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Homeless Heroes Need Affordable Housing

By Erica Madrid

On any given night there are more than 49,000 veterans experiencing homelessness in the United States. In 2013 the Annual Homeless Assessment Report (AHAR) announced that there was over 15,000 homeless veterans in California alone. In Los Angeles County there was a reported 4,343 homeless veterans, the largest concentration in the country.

I am a Disabled American Veteran. I served my country for 9 years during Operation Enduring Freedom and Operation Iraqi Freedom. As a Disabled American Veteran it pains me to see my brothers and sisters living on the streets, without food or shelter. These men and women gave up their lives for their country, for our freedom, all so they could end up homeless and alone on the streets.

In 2009 the Obama Administration set out a plan to end veteran homeless by 2015. In 2014 overall veteran homelessness was down 33% nationally. While in Los Angeles County veteran homelessness has risen 6% since 2013.

One of the main reasons veterans remain homeless in Los Angeles is not due to unavailable funding or lack of resources, it’s due to there being no affordable housing available.

Trying to find an affordable apartment in L.A. is like trying to find a needle in a haystack.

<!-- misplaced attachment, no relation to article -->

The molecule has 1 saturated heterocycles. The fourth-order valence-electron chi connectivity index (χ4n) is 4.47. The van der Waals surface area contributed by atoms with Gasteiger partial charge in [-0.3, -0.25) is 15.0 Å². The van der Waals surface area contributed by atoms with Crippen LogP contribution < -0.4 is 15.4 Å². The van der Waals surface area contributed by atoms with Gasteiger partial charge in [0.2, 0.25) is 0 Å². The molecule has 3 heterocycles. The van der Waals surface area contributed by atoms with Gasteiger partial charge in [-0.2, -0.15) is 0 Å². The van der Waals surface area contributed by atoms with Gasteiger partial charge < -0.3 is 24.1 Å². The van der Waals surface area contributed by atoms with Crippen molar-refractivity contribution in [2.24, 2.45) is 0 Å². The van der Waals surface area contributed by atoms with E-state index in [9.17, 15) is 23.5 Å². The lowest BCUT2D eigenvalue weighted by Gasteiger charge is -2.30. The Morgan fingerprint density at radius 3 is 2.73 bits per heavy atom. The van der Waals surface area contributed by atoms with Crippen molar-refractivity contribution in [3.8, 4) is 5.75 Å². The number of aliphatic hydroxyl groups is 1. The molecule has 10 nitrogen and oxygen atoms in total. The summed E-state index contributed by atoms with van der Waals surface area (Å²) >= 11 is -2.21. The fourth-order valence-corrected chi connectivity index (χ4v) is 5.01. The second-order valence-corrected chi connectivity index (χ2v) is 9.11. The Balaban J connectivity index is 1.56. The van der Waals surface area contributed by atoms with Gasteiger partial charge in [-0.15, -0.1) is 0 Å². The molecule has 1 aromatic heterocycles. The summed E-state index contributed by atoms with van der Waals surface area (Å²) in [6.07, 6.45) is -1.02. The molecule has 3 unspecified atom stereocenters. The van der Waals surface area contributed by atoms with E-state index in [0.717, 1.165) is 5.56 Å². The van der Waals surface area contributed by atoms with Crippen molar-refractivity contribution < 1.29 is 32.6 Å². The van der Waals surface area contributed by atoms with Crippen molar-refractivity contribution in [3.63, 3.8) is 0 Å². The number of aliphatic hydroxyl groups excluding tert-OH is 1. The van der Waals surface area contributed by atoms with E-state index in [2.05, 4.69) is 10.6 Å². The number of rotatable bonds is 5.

The median rent amount for a one bedroom apartment in Los Angeles is $1830.00. According to Zumper’s National Rent Report the cheapest places to rent in LA was South LA, like Florence-Graham, where the one-bedroom median was just $850. But if you’re familiar with L.A. that might be one of the last places you would want to live even if you are homeless and living on the streets. In the area of Florence and Graham there were 241 reports of crime in just the past two months alone.

Until we can make housing affordable in Los Angeles County there will continue to be veterans facing homelessness. We need to push property owners to lower their rent amounts or make a higher percent of their new housing projects affordable for lower income veterans.

I urge you to contact your local property owners, or your city council, or even your senator and demand affordable housing for homeless veterans and for all of Los Angeles County.

Erica Madrid lives in Long Beach and is enrolled in the School of Social Work’s Master’s Program at USC.

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